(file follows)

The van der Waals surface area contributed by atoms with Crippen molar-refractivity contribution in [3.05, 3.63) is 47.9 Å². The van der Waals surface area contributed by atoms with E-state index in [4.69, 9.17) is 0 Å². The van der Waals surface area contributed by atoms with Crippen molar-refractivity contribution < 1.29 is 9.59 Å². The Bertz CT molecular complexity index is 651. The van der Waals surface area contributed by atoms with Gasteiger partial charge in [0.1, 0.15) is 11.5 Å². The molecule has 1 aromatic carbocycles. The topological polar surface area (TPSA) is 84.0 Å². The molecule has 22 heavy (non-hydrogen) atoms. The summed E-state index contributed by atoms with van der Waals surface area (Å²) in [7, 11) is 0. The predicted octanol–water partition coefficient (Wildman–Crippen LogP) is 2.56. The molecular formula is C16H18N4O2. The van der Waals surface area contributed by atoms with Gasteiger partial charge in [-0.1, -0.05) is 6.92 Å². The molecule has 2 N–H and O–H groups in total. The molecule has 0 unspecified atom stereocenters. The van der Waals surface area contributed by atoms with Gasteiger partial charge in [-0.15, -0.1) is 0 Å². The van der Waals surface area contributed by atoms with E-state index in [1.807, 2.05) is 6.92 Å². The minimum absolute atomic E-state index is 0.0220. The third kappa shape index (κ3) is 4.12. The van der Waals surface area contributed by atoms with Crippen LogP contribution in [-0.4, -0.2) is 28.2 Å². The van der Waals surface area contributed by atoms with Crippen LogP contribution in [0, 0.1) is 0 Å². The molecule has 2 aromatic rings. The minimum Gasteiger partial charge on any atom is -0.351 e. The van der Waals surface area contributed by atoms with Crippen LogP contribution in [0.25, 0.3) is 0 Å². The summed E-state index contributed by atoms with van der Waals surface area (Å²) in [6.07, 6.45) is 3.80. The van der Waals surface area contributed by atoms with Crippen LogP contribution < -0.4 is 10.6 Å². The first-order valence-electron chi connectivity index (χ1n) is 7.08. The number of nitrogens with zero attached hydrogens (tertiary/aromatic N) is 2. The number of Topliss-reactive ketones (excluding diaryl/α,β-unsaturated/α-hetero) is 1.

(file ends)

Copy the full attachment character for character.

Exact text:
The van der Waals surface area contributed by atoms with Crippen molar-refractivity contribution in [3.05, 3.63) is 47.9 Å². The van der Waals surface area contributed by atoms with E-state index in [4.69, 9.17) is 0 Å². The van der Waals surface area contributed by atoms with Crippen molar-refractivity contribution < 1.29 is 9.59 Å². The Bertz CT molecular complexity index is 651. The van der Waals surface area contributed by atoms with Gasteiger partial charge in [0.1, 0.15) is 11.5 Å². The molecule has 1 aromatic carbocycles. The topological polar surface area (TPSA) is 84.0 Å². The molecule has 22 heavy (non-hydrogen) atoms. The summed E-state index contributed by atoms with van der Waals surface area (Å²) in [7, 11) is 0. The predicted octanol–water partition coefficient (Wildman–Crippen LogP) is 2.56. The molecular formula is C16H18N4O2. The van der Waals surface area contributed by atoms with Gasteiger partial charge in [-0.1, -0.05) is 6.92 Å². The molecule has 2 N–H and O–H groups in total. The molecule has 0 unspecified atom stereocenters. The van der Waals surface area contributed by atoms with Gasteiger partial charge in [-0.15, -0.1) is 0 Å². The van der Waals surface area contributed by atoms with E-state index in [1.807, 2.05) is 6.92 Å². The minimum absolute atomic E-state index is 0.0220. The third kappa shape index (κ3) is 4.12. The van der Waals surface area contributed by atoms with Crippen LogP contribution in [-0.4, -0.2) is 28.2 Å². The van der Waals surface area contributed by atoms with Crippen LogP contribution in [0, 0.1) is 0 Å². The molecule has 2 aromatic rings. The minimum Gasteiger partial charge on any atom is -0.351 e. The van der Waals surface area contributed by atoms with Crippen LogP contribution in [0.25, 0.3) is 0 Å². The summed E-state index contributed by atoms with van der Waals surface area (Å²) in [6.07, 6.45) is 3.80. The van der Waals surface area contributed by atoms with Crippen LogP contribution < -0.4 is 10.6 Å². The first-order valence-electron chi connectivity index (χ1n) is 7.08. The number of nitrogens with zero attached hydrogens (tertiary/aromatic N) is 2. The number of Topliss-reactive ketones (excluding diaryl/α,β-unsaturated/α-hetero) is 1.